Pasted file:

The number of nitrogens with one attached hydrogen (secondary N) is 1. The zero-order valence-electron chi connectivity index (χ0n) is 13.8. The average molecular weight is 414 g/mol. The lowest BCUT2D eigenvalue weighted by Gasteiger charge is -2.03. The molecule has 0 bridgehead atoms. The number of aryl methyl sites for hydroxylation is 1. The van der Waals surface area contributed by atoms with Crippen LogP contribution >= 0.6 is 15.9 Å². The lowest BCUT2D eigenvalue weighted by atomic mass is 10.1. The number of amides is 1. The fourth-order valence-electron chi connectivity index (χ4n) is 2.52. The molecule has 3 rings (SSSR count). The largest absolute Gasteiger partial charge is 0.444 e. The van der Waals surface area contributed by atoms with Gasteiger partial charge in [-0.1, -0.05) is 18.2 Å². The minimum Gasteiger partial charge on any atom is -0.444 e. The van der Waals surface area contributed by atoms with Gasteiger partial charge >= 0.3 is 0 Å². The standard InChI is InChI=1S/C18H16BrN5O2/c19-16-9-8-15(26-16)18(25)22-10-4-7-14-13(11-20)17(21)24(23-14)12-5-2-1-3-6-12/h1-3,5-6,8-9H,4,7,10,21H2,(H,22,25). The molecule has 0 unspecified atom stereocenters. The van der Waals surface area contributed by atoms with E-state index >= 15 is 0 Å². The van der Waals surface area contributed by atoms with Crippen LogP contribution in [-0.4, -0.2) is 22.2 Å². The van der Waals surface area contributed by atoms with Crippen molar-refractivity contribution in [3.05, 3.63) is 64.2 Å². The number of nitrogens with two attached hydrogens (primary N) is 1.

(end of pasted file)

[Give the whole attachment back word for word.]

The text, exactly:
The number of nitrogens with one attached hydrogen (secondary N) is 1. The zero-order valence-electron chi connectivity index (χ0n) is 13.8. The average molecular weight is 414 g/mol. The lowest BCUT2D eigenvalue weighted by Gasteiger charge is -2.03. The molecule has 0 bridgehead atoms. The number of aryl methyl sites for hydroxylation is 1. The van der Waals surface area contributed by atoms with Crippen LogP contribution >= 0.6 is 15.9 Å². The lowest BCUT2D eigenvalue weighted by atomic mass is 10.1. The number of amides is 1. The fourth-order valence-electron chi connectivity index (χ4n) is 2.52. The molecule has 3 rings (SSSR count). The largest absolute Gasteiger partial charge is 0.444 e. The van der Waals surface area contributed by atoms with Gasteiger partial charge in [-0.1, -0.05) is 18.2 Å². The minimum Gasteiger partial charge on any atom is -0.444 e. The van der Waals surface area contributed by atoms with Gasteiger partial charge >= 0.3 is 0 Å². The standard InChI is InChI=1S/C18H16BrN5O2/c19-16-9-8-15(26-16)18(25)22-10-4-7-14-13(11-20)17(21)24(23-14)12-5-2-1-3-6-12/h1-3,5-6,8-9H,4,7,10,21H2,(H,22,25). The molecule has 0 unspecified atom stereocenters. The van der Waals surface area contributed by atoms with E-state index >= 15 is 0 Å². The van der Waals surface area contributed by atoms with Crippen LogP contribution in [-0.4, -0.2) is 22.2 Å². The van der Waals surface area contributed by atoms with Crippen molar-refractivity contribution in [3.05, 3.63) is 64.2 Å². The number of nitrogens with two attached hydrogens (primary N) is 1.